Sony could not resist stuffing in a few more superfluous megapixels: These models use a 14 Mp sensor. But the high-ISO results seem very decent. Not quite class-leading (even compared to Sony’s own 12 Mp sensors used in the Nikon D5000 or the Pentax K-x); but it’s clear that Samsung’s 14 Mp sensor from the NX10 is being left in the dust.
I can tell from Petavoxel’s site traffic that the Samsung NX-10 generated much curiosity wondering if it could accept an adapter for Leica-mount lenses, in M bayonet or 39mm thread. (The answer seems to be no, unless someone can show me otherwise.) But the story for Sony’s new “E” lens mount is much more interesting:
Thanks to Sony for providing that handy sensor-plane mark on the NEX-3. Scaling from the published body dimensions, this is one incredibly shallow lens mount. (The throat diameter is pretty generous too, from what I can estimate). Even for the shallow lens register of Leica lenses, there’s about a centimeter of extra depth to allow a lens adapter.
So the good news is that mechanically, it would be possible to adapt just about any other lens to the E mount. What we don’t know yet is whether Sony will intentionally cripple this function, either by requiring a Sony-chipped lens to be attached or by having poor support for manual focusing.
The user interface of these new NEX cameras follows in the footsteps of the Olympus E-PL1, in being very “point & shoot” oriented. There is no tactile function wheel for manual control, a major downer for any serious user. It remains to be seen whether Sony expands the NEX lineup into “enthusiast” models with better manual controls.
Also mystifying is the lack of an optional eye-level electronic viewfinder. Sony has created a new proprietary accessory port, but currently it is only used for the (included) companion flash, an optical viewfinder for the superwide lens, and a video microphone. It seems impossible that Sony would deliberately handicap themselves by not including connectors for an EVF as well; so I guess we should assume that will come later.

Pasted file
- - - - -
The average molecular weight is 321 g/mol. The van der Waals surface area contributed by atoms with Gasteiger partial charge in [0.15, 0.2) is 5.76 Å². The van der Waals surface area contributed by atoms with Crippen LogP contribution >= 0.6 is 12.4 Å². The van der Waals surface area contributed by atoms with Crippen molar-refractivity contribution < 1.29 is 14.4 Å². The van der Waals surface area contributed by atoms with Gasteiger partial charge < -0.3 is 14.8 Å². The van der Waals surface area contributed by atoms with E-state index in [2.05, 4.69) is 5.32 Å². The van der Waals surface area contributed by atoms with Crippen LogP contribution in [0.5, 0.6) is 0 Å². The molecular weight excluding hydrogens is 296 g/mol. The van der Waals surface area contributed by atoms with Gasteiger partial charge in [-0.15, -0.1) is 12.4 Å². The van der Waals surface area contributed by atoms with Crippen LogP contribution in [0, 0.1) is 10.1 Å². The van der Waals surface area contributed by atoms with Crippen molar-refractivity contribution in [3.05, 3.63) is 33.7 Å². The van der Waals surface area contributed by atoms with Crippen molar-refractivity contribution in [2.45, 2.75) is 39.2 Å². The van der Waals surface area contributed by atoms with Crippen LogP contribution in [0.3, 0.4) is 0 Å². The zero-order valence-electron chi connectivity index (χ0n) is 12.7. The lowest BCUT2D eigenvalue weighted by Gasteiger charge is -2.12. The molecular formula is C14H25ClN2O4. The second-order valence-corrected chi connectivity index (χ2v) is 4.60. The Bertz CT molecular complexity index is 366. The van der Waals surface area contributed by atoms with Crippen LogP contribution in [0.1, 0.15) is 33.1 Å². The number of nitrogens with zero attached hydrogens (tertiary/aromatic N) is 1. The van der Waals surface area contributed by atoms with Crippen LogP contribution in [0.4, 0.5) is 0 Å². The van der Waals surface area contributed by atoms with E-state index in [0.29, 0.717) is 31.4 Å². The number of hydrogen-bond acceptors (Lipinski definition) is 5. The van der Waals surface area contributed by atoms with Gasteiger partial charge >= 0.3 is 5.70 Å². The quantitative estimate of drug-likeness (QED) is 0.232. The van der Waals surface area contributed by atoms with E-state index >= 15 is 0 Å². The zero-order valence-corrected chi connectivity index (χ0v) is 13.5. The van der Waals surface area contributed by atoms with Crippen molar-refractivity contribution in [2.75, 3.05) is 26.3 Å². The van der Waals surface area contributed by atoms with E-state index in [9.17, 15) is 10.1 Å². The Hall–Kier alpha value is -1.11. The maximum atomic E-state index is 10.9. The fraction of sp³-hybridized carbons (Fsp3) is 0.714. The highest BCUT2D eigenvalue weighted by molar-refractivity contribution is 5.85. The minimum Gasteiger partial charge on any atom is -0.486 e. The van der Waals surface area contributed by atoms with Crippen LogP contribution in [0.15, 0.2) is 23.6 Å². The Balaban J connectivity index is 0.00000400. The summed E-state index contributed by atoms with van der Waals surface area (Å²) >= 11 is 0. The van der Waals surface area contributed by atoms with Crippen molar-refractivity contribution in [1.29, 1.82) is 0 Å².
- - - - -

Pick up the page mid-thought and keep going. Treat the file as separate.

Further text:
I do respect Sony’s decision to keep the flash separate, given that ISO 1600 shooting seems quite acceptable with this NEX sensor. But again, it does make one wonder whether Sony has a brighter-than-f/2.0 lens option waiting in the wings somewhere.
May 7, 2010
I guess this was the week for Pentax’s European executives to go rogue.
Hiroshi Onoda made some comments to the Spanish Pentaxeros website, hinting at future “more professional” DSLRs (google translation). Then, Stephen Sanderson told the UK’s Amateur Photographer that Pentax “hadn’t ruled out” a mirrorless, EVIL model.
Both statements were vague and ambiguous enough to set off a storm of speculation on Pentaxian discussion boards. Many hearts fluttered, imagining Pentax might introduce a DSLR based on a 24 x 36mm “full frame” sensor; others wondered whether they might join Olympus and Panasonic in the Micro Four Thirds camp.
But there’s two key facts that must always be remembered about Pentax:
- They do not make their own sensor chips
- Last year, the company almost went under
At PMA 2010, Pentax USA president Ned Bunnell gave an interview with Imaging Resource. He said plainly that Hoya, Pentax’s new corporate owners, were demanding more focus on the bottom line, and a clearer marketing strategy.
So, Pentax simply cannot build every camera its fanbase thinks might be cool.
May 4, 2010
Despite endless technological evolution, one photography convention has endured for more than a century: Our numbering system for lens apertures. That is, the familiar “f-stop” scale:
1.4 2 2.8 4 5.6 8 11 16 22
This sequence is admittedly peculiar-looking, and it always confuses beginners. Why do larger numbers mean smaller-diameter lens openings?
But as many of you are aware, these numbers are actually “f/ratios“—that is, they’re the ratio of a lens’s focal length to the aperture diameter. Setting a lens to f/4.0 means its aperture opening measures one-fourth of the focal length.